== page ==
GOVERNMENT Cities of Sugar Land, Missouri City approve FY 2022-23 budgets
BY RENEE FARMER & HUNTER MARROW
nearly 10% increase due to the corresponding increase in property values. The average resi- dential tax bill will increase by $100 from last year’s bill. Missouri City Missouri City residents will pay $0.57375 per $100 valuation in property taxes to the city. That tax rate is made up of a maintenance and oper- ations rate of $0.431981 and a debt service rate of $0.141769. The total tax rate was reduced by 0.74% compared to last year from $0.578035 to $0.57375. Though the rate was lowered, rising property values and the addition of new properties mean Missouri City will generate $53.2 million in prop- erty tax revenue, an increase from the revenue raised from last year’s rate, Missouri City Finan- cial Services Director Allena Portis said. For the city’s revenue, Missouri City sees a 16.6% increase in revenue and a 4.4% decrease in expen- ditures from FY 2021-22. “For the general fund, this is intentional,” Portis said. “This is us spending some of our fund bal- ance on one-time expenditures. For other funds, it is spending fund balance such as bond proceeds or other fund balance that’s been collected for future projects.” Revenue and transfers in for the city’s general fund—the fund supporting the city’s operating expenses—is projected at $63.5 million, a 6.3% increase from last year’s budget. The city is pro- jecting $72.6 million in expenditures and transfers out from the general fund, a 3.1% increase. Missouri City’s budget supports a net increase of 27 full-time employees, bringing the total number of full-time city employees to 428. Five are in the fire department, and four are in the police department, interim City Manager Sedrick Cole said. The budget also includes the addition of six full-time positions in public works and eight positions in the parks and recreation department, in addition to $2 million to address salaries.
The cities of Sugar Land and Missouri City approved their fiscal year 2022-23 budgets in mid-September with both cities facing increased revenues. During its Sept. 20 meeting, Sugar Land City Council approved a budget with revenue and transfers totaling $418.5 million. Missouri City City Council, meanwhile, approved a budget with revenue and transfers totaling $193.4 million. Sugar Land Sugar Land will keep last year’s tax rate and invest $99 million in capital projects in the upcoming fiscal year. The city projects $382 million in expenditures in the upcoming fiscal year, including $282.8 million for operating funds and $99.2 million for capital projects. “That’s a significant investment, and those projects will pay dividends going forward for the community,” Director of Budget and Strategy Scott Butler said during the meeting. Butler said the city aims to make strategic investments in its highest-priority areas in the upcoming fiscal year: reliable infrastructure, qual- ity of life, champion workforce and public safety. Sugar Land also adopted its five-year capital improvements program totaling nearly $297 million planned from 2023-27 with $42.6 million allocated for drainage and $21.1 million for streets in 2023. The city also approved its FY 2022-23 tax rate of $0.3465 per $100 valuation at the meeting. The rate includes $0.200061 for maintenance and operations and $0.146439 for debt service. This presents no increase from last year’s rate. However, Sugar Land shifted approximately $0.009 from the maintenance and operations rate to the debt service rate to accelerate drainage, street and public safety projects from the voter-approved 2019 general obligation bond, Butler said. The rate will raise more revenue from property taxes than last year’s budget by $5.7 million, a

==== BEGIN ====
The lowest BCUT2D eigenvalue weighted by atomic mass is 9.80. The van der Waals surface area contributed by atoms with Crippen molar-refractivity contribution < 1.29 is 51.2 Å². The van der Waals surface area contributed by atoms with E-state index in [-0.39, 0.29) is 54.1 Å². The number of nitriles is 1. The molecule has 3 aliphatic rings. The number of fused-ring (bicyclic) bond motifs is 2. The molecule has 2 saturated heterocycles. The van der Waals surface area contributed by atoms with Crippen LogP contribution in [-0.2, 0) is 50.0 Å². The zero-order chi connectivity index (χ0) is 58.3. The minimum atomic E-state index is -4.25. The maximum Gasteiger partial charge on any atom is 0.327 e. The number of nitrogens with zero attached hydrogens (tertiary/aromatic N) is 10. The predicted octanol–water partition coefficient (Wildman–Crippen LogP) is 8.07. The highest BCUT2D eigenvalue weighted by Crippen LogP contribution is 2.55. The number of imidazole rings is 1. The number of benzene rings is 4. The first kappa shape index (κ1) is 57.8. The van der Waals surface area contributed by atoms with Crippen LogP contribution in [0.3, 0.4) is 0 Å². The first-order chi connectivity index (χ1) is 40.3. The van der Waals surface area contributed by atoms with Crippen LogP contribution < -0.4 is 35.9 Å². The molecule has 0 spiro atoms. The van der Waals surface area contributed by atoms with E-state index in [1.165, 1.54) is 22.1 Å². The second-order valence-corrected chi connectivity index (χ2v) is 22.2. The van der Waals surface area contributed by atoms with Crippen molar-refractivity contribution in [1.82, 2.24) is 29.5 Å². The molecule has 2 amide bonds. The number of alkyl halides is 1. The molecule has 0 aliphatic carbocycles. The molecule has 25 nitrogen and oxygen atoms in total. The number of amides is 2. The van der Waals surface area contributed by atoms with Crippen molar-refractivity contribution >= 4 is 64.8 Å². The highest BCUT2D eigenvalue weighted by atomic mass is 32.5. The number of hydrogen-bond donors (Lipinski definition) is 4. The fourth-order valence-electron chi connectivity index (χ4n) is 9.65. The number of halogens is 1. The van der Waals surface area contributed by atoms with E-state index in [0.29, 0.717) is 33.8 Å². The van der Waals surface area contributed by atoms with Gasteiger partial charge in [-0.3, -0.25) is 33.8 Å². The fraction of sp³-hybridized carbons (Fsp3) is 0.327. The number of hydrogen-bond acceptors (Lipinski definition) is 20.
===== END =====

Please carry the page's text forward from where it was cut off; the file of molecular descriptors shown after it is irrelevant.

AN INCREASE IN REVENUES
The cities of Sugar Land and Missouri City have experienced increased revenues over the last year with total revenues for the two cities now reaching over $548 million.
Charges for service $115.9M, 30.6% Other revenues $60.9M, 16.1% Property tax $60.7M, 16.1% Sales tax $57.5M, 15.3% SUGAR LAND MAJOR REVENUE SOURCES
Bond proceeds $74.3M, 19.7%
Other taxes $8.5M, 2.3%
MISSOURI CITY MAJOR REVENUE SOURCES
Property tax $58.7M, 34.5% Other sources $52.4M, 30.9% Charges for service $28.2M, 16.6% Sales tax $17.7M, 10.4% Franchise revenue $4.2M, 2.5%
Licenses and permits $4.2M, 2.5% Grants $4.5M, 2.7%
SOURCES: CITY OF SUGAR LAND, CITY OF MISSOURI CITY/ COMMUNITY IMPACT
SUGAR LAND - MISSOURI CITY EDITION • OCTOBER 2022
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